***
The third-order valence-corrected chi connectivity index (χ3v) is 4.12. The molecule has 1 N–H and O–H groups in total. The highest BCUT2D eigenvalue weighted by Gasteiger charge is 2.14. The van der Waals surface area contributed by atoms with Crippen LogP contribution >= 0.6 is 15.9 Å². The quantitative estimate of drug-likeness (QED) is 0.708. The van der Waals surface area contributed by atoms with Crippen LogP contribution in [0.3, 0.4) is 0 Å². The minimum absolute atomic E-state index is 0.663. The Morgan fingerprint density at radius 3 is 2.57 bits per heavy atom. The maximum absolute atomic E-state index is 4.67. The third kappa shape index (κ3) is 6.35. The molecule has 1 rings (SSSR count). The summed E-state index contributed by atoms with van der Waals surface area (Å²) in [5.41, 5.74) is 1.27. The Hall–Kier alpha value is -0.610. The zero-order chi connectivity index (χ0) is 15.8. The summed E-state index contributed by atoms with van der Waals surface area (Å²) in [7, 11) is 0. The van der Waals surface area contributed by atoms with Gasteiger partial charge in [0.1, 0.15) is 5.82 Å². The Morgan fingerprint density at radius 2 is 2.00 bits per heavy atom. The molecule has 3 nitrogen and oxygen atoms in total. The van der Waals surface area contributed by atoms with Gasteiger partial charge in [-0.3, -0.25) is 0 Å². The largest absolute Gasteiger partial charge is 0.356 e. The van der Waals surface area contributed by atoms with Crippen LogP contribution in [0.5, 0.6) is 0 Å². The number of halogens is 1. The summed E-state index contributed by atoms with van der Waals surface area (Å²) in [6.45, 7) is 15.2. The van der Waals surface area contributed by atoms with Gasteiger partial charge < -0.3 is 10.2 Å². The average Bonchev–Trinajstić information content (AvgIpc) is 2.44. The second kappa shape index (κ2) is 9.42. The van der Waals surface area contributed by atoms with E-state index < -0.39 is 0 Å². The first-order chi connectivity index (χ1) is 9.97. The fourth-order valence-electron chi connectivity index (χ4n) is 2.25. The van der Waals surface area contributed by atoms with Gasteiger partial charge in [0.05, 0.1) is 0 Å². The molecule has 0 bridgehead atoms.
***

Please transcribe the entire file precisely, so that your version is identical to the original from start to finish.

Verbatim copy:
The third-order valence-corrected chi connectivity index (χ3v) is 4.12. The molecule has 1 N–H and O–H groups in total. The highest BCUT2D eigenvalue weighted by Gasteiger charge is 2.14. The van der Waals surface area contributed by atoms with Crippen LogP contribution >= 0.6 is 15.9 Å². The quantitative estimate of drug-likeness (QED) is 0.708. The van der Waals surface area contributed by atoms with Crippen LogP contribution in [0.3, 0.4) is 0 Å². The minimum absolute atomic E-state index is 0.663. The Morgan fingerprint density at radius 3 is 2.57 bits per heavy atom. The maximum absolute atomic E-state index is 4.67. The third kappa shape index (κ3) is 6.35. The molecule has 1 rings (SSSR count). The summed E-state index contributed by atoms with van der Waals surface area (Å²) in [5.41, 5.74) is 1.27. The Hall–Kier alpha value is -0.610. The zero-order chi connectivity index (χ0) is 15.8. The summed E-state index contributed by atoms with van der Waals surface area (Å²) in [7, 11) is 0. The van der Waals surface area contributed by atoms with Gasteiger partial charge in [0.1, 0.15) is 5.82 Å². The Morgan fingerprint density at radius 2 is 2.00 bits per heavy atom. The molecule has 3 nitrogen and oxygen atoms in total. The van der Waals surface area contributed by atoms with Gasteiger partial charge in [-0.3, -0.25) is 0 Å². The largest absolute Gasteiger partial charge is 0.356 e. The van der Waals surface area contributed by atoms with Crippen LogP contribution in [0.5, 0.6) is 0 Å². The number of halogens is 1. The summed E-state index contributed by atoms with van der Waals surface area (Å²) in [6.45, 7) is 15.2. The van der Waals surface area contributed by atoms with Gasteiger partial charge < -0.3 is 10.2 Å². The average Bonchev–Trinajstić information content (AvgIpc) is 2.44. The second kappa shape index (κ2) is 9.42. The van der Waals surface area contributed by atoms with E-state index < -0.39 is 0 Å². The first-order chi connectivity index (χ1) is 9.97. The fourth-order valence-electron chi connectivity index (χ4n) is 2.25. The van der Waals surface area contributed by atoms with Gasteiger partial charge in [0.05, 0.1) is 0 Å². The molecule has 0 bridgehead atoms.